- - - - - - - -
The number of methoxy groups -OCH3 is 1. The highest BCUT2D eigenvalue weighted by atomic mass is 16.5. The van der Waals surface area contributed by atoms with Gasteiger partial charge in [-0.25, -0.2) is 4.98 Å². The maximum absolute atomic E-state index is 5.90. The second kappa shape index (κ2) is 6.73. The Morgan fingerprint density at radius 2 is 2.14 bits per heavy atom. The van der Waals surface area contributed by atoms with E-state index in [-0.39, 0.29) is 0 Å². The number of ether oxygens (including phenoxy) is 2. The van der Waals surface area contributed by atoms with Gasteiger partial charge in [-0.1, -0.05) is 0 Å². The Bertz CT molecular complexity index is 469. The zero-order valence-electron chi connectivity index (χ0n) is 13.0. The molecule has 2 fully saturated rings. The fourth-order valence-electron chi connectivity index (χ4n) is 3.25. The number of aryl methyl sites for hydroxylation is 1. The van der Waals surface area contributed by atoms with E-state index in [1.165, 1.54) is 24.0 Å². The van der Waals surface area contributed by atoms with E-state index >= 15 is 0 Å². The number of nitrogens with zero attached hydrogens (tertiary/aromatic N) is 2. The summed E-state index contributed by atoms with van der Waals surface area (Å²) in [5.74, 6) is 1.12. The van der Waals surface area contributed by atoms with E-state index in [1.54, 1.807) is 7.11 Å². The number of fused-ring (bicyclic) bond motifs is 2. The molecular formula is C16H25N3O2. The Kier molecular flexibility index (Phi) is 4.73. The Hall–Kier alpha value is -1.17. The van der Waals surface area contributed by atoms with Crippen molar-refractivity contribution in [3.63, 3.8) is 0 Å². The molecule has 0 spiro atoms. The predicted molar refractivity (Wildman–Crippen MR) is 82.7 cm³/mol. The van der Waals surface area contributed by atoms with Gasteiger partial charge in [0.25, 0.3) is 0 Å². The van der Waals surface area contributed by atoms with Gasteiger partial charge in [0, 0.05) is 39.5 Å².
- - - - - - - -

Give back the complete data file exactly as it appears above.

The number of methoxy groups -OCH3 is 1. The highest BCUT2D eigenvalue weighted by atomic mass is 16.5. The van der Waals surface area contributed by atoms with Gasteiger partial charge in [-0.25, -0.2) is 4.98 Å². The maximum absolute atomic E-state index is 5.90. The second kappa shape index (κ2) is 6.73. The Morgan fingerprint density at radius 2 is 2.14 bits per heavy atom. The van der Waals surface area contributed by atoms with E-state index in [-0.39, 0.29) is 0 Å². The number of ether oxygens (including phenoxy) is 2. The van der Waals surface area contributed by atoms with Gasteiger partial charge in [-0.1, -0.05) is 0 Å². The Bertz CT molecular complexity index is 469. The zero-order valence-electron chi connectivity index (χ0n) is 13.0. The molecule has 2 fully saturated rings. The fourth-order valence-electron chi connectivity index (χ4n) is 3.25. The number of aryl methyl sites for hydroxylation is 1. The van der Waals surface area contributed by atoms with E-state index in [1.165, 1.54) is 24.0 Å². The van der Waals surface area contributed by atoms with E-state index >= 15 is 0 Å². The number of nitrogens with zero attached hydrogens (tertiary/aromatic N) is 2. The summed E-state index contributed by atoms with van der Waals surface area (Å²) in [5.74, 6) is 1.12. The van der Waals surface area contributed by atoms with E-state index in [1.54, 1.807) is 7.11 Å². The number of fused-ring (bicyclic) bond motifs is 2. The molecular formula is C16H25N3O2. The Kier molecular flexibility index (Phi) is 4.73. The Hall–Kier alpha value is -1.17. The van der Waals surface area contributed by atoms with Crippen molar-refractivity contribution in [3.63, 3.8) is 0 Å². The molecule has 0 spiro atoms. The predicted molar refractivity (Wildman–Crippen MR) is 82.7 cm³/mol. The van der Waals surface area contributed by atoms with Gasteiger partial charge in [0.25, 0.3) is 0 Å². The van der Waals surface area contributed by atoms with Gasteiger partial charge in [0, 0.05) is 39.5 Å².